GOVERNMENT ANNOUNCMENET 10 MAY The legal requirement forcing listed businesses to close (restaurants, attractions, pubs etc) came into force on 21st March. Cafes, pubs and restaurants had to close from the Friday night and this sent the industry into major economic decline. It is not yet clear how they can re-open with distancing in place. In March the government set up a job retention scheme whereby employers can get a grant of 80% of the wages of staff that are not working up to a limit of £2,500 per person, per month. “Furloughing” was extended this week to include June 2020. The hospitality industry is calling for this to be extended into September. VAT for all businesses was deferred at the end of March until the end of June and businesses will have until the end of the financial year to repay those bills, but they will still need to be paid. The interest-free period of the Coronavirus business interruption loan scheme was increased from 6 to 12 months and in week 7 a new Business Bounce back scheme has been set-up for SME’s for up to £50,000, interest free for the first 12 months. Self-employed people were told they would be able to access, in full, Universal Credit at a rate equivalent to Statutory Sick Pay for employees. Lobbying commenced as the system to claim and the amounts available were both unsatisfactory. The whole area of the self-employed has remained unclear until Monday this week when the government opened up their scheme. You can check if You Can Get Tax-Free Childcare and 30 Hours Free Childcare Following on from last weeks announcement, the Government has produced guidance on whether employees or the self-employed are entitled to this benefit. The Government has published a handy guide as to the status of various provisions of the Coronavirus Act. This will be particularly useful for tracking the status of the provisions as the lock-down ends and the process of reopening the country starts. For example, it tracks powers to issue directions relating to events, gatherings and premises, tax and pension provisions and the protection of business tenancies. The World Tourism Organization (UNWTO) released its updated assessment of the likely impact of the COVID-19 on international tourism on 26 March. Taking into account the unparalleled introduction of travel restrictions across the world, the UNWTO expected international tourist arrivals to be down by 20% to 30% in 2020 when compared with 2019 figures. As the gravity of the situation started to be realised around the world at the end of March the Hong Kong Government instructed that all arrivals must self-isolate for 14 days, the Australian Government announced that only citizens, residents, and family members could travel into the country and The Vietnam Government announced that all incoming travellers will be required to enter centralised quarantine. India closed its borders until May 17 and like a pack of cards countries closed their borders around the globe. On 28 April, following up on previous research, the latest data from the UNWTO showed that 100% of destinations now have travel restrictions in place. Of these, 83% have had COVID-19-related restrictions in place already for four or more weeks and, as of 20 April, so far no destination has lifted them, although some European destinations have announced dates in May. Leaving Lockdown Together The Welsh Secretary has penned an article on the importance of all parts of the UK leaving lock-down together rather than having a regional or national approach. This has obviously been done to convey the official view of Government rather than simply being the musings of the Welsh Secretary so read the article as a policy document. Travel The International Air Transport Association (IATA) has said they support the wearing of face coverings for passengers and masks for crew while on board aircraft, however it does not support mandating social distancing measures that would leave ‘middle seats’ empty. In the airline industry, Virgin Atlantic have announced a planned reduction of 3,150 jobs across all functions, ending its operation at Gatwick Airport and that Virgin Holidays will become Virgin Atlantic Holidays due to the ongoing impact of COVID-19. The following US airlines have all announced they will require passengers to wear face masks - American Airlines, Delta, Frontier Airlines, JetBlue , Southwest Airlines and United. Carnival cruises plan to relaunch cruises with a phased approach with North American service this summer from 1 August with a total of eight ships from Miami. All other operations in North American and Australian markets will be paused until 31 August. In the hospitality industry, major hotel and lodging companies continued to announce enhanced cleaning regimens to protect and reassure guests including Marriott , Hyatt , Wyndham Hotels & Resorts and Airbnb.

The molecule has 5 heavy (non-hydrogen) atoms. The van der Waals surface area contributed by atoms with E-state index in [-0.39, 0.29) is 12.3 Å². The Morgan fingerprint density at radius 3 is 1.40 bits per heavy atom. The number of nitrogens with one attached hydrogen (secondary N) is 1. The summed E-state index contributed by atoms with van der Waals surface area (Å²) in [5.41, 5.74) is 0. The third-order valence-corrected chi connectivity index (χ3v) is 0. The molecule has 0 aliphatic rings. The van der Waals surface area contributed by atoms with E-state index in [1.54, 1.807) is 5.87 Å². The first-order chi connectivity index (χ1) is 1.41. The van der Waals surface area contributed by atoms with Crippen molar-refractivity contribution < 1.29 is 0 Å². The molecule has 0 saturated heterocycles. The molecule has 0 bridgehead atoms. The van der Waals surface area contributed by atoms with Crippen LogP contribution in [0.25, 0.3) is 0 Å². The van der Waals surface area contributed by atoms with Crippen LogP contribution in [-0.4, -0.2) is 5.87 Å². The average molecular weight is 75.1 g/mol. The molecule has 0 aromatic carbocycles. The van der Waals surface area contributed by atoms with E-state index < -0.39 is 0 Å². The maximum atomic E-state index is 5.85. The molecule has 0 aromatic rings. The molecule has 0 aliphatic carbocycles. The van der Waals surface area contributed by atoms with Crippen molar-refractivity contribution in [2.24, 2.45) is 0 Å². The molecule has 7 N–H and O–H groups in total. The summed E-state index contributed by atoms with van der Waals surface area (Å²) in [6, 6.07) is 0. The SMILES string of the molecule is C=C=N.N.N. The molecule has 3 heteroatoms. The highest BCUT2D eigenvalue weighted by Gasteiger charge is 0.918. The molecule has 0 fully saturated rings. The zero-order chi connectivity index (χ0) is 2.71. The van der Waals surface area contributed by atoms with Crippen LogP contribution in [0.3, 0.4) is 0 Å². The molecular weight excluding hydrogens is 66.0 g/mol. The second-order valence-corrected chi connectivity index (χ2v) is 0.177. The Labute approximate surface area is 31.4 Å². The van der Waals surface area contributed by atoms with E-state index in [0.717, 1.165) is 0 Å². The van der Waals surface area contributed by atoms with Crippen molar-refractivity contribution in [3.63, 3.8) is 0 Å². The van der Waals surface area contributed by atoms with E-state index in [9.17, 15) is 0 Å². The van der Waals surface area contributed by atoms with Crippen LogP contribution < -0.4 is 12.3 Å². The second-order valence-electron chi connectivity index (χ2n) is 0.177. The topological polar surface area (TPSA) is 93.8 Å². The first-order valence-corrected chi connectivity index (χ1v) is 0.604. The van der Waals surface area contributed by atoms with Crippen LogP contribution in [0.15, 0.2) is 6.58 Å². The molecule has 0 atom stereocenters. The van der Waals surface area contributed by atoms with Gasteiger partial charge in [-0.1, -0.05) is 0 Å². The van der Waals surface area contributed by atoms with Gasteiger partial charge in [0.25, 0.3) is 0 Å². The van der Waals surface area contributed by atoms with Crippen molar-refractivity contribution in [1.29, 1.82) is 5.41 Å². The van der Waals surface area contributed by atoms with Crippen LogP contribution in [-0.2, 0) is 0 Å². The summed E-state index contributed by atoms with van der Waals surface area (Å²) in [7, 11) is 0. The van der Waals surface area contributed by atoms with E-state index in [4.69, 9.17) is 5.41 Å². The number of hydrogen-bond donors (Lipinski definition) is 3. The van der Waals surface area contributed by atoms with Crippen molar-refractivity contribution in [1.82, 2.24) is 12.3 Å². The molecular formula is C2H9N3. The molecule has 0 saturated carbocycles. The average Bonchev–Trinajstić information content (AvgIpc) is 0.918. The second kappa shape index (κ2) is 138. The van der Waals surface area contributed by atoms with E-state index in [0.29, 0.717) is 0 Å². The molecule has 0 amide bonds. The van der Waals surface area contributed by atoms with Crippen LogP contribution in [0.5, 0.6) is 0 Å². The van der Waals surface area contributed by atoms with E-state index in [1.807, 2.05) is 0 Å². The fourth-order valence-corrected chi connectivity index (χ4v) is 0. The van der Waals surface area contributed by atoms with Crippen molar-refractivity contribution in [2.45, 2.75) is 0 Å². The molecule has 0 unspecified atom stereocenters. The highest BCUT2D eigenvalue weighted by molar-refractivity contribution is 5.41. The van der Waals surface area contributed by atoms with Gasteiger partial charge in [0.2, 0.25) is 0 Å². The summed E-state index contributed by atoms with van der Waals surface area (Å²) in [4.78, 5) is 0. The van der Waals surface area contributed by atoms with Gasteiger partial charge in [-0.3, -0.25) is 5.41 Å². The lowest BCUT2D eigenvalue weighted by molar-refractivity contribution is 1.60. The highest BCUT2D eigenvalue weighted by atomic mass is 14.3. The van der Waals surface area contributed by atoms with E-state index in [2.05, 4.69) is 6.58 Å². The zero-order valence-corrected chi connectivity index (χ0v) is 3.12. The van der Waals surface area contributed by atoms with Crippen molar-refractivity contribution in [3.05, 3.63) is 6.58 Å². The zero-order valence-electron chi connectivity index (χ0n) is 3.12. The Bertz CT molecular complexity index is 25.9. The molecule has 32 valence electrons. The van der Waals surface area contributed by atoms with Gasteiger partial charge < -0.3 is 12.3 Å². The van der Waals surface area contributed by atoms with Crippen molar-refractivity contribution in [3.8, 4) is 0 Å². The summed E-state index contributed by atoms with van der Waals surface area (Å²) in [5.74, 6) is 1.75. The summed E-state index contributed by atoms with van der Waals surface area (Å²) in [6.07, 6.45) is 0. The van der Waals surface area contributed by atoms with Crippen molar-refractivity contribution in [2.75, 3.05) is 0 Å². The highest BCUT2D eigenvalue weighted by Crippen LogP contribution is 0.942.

Useful links: World Health Organisation COVID-19 Essential Travel Guidance Coronavirus Bill- Summary of Impacts Antor Members Destinations Updates

Free Childcare Eligibility

Coronavirus Act 2020

Leaving Lockdown Together